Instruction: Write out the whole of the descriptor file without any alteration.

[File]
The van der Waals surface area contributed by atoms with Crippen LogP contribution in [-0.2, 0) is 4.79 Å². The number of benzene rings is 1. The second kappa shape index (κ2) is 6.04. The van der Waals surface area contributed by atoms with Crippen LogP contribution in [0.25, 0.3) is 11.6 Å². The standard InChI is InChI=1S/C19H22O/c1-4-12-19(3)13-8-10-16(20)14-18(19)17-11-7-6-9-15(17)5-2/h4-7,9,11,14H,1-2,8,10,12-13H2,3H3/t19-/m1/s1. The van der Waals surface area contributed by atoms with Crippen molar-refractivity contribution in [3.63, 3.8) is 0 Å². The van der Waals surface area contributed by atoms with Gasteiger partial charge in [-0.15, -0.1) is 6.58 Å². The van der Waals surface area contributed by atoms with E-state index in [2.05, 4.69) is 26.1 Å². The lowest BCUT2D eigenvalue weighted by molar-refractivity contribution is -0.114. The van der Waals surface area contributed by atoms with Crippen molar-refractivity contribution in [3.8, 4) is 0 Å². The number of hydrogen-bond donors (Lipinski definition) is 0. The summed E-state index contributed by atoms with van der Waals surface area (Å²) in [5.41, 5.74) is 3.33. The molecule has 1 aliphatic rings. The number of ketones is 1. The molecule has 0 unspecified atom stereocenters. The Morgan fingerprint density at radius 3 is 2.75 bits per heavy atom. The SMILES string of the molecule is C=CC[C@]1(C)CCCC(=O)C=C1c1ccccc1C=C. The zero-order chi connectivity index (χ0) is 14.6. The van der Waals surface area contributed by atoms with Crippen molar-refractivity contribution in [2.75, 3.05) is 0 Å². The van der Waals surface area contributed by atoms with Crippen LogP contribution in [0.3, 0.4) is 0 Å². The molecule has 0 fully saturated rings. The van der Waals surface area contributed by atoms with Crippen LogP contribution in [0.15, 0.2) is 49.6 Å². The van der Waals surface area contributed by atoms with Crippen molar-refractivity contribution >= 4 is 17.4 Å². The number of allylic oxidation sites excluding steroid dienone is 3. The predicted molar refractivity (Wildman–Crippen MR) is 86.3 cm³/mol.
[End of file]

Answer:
The van der Waals surface area contributed by atoms with Crippen LogP contribution in [-0.2, 0) is 4.79 Å². The number of benzene rings is 1. The second kappa shape index (κ2) is 6.04. The van der Waals surface area contributed by atoms with Crippen LogP contribution in [0.25, 0.3) is 11.6 Å². The standard InChI is InChI=1S/C19H22O/c1-4-12-19(3)13-8-10-16(20)14-18(19)17-11-7-6-9-15(17)5-2/h4-7,9,11,14H,1-2,8,10,12-13H2,3H3/t19-/m1/s1. The van der Waals surface area contributed by atoms with Crippen molar-refractivity contribution in [3.63, 3.8) is 0 Å². The van der Waals surface area contributed by atoms with Gasteiger partial charge in [-0.15, -0.1) is 6.58 Å². The van der Waals surface area contributed by atoms with E-state index in [2.05, 4.69) is 26.1 Å². The lowest BCUT2D eigenvalue weighted by molar-refractivity contribution is -0.114. The van der Waals surface area contributed by atoms with Crippen molar-refractivity contribution in [3.8, 4) is 0 Å². The number of hydrogen-bond donors (Lipinski definition) is 0. The summed E-state index contributed by atoms with van der Waals surface area (Å²) in [5.41, 5.74) is 3.33. The molecule has 1 aliphatic rings. The number of ketones is 1. The molecule has 0 unspecified atom stereocenters. The Morgan fingerprint density at radius 3 is 2.75 bits per heavy atom. The SMILES string of the molecule is C=CC[C@]1(C)CCCC(=O)C=C1c1ccccc1C=C. The zero-order chi connectivity index (χ0) is 14.6. The van der Waals surface area contributed by atoms with Crippen molar-refractivity contribution in [2.75, 3.05) is 0 Å². The van der Waals surface area contributed by atoms with Crippen LogP contribution in [0.3, 0.4) is 0 Å². The molecule has 0 fully saturated rings. The van der Waals surface area contributed by atoms with Crippen LogP contribution in [0.15, 0.2) is 49.6 Å². The van der Waals surface area contributed by atoms with Crippen molar-refractivity contribution >= 4 is 17.4 Å². The number of allylic oxidation sites excluding steroid dienone is 3. The predicted molar refractivity (Wildman–Crippen MR) is 86.3 cm³/mol.